The University of Arkansas School of Law prepares students for success through a challenging curriculum taught by nationally recognized faculty, unique service opportunities and a close-knit community that puts students first. With alumni in all 50 states, the District of Columbia, two territories and 20 countries, it has been ranked among the top 10 "Values in Legal Education" by The National Jurist magazine for four consecutive years and is among the top 46 public law schools, according to U.S. News and World Report.
School of Law Named Among Top Five Best Values in Legal Education
The National Jurist and preLaw magazines ranked the University of Arkansas School of Law fifth “Best Value” in the nation. This marks the sixth consecutive year the school has been ranked among the “Top 20 Best Value Law Schools” and the fourth consecutive year it has been in the top 10.
“The Best Value rankings focus on many of the factors that are most important to students as they narrow down their options for law school,” said Stacy Leeds, dean of the school. “Our commitment to excellence while also focusing on students’ overall cost, bar passage, job placement and debt load are among many reasons students choose the University of Arkansas School of Law.”
Established in 1924, the school prepares students for success through a challenging curriculum taught by nationally recognized faculty. The program has produced alumni in all 50 states, the District of Columbia, two territories and 20 countries with successful careers in the legal profession as well as other fields.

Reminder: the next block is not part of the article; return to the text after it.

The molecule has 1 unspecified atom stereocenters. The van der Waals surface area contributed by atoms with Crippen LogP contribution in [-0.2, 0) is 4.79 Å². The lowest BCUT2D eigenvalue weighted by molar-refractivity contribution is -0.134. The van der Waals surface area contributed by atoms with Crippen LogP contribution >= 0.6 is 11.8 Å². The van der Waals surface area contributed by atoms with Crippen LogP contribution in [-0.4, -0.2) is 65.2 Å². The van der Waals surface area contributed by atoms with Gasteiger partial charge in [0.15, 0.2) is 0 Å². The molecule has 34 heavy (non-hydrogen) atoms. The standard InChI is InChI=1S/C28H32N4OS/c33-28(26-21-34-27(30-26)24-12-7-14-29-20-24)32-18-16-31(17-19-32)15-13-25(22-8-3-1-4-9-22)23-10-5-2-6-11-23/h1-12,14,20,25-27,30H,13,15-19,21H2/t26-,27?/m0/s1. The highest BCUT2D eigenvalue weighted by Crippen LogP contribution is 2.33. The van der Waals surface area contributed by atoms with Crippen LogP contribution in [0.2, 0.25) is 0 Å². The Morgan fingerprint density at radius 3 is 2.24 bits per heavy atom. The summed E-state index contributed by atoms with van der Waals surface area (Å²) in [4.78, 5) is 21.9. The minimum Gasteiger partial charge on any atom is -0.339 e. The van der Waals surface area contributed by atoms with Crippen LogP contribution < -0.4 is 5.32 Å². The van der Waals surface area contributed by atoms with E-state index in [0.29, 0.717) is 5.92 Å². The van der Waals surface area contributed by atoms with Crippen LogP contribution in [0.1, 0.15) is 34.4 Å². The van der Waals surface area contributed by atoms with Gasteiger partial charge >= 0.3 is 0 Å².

The first advanced law degree in agricultural and food law was founded here more than 30 years ago. The LL.M. program was also the first to offer a fully integrated opportunity for face-to-face and distance education options. With its support, the School of Law publishes the nation’s first student-edited specialized journal devoted to food law and policy issues and sustains outreach efforts that connect academic scholarship with critical legal and policy issues.
Up to 10 graduates of foreign law schools are accepted to this program each year. Qualified applicants may receive up to 30 hours of credit for completion of a degree from an accredited law school that would qualify them to practice law in the country where the degree was conferred. Graduation will satisfy the degree requirement for eligibility to sit for the bar examination in any state in the U.S.
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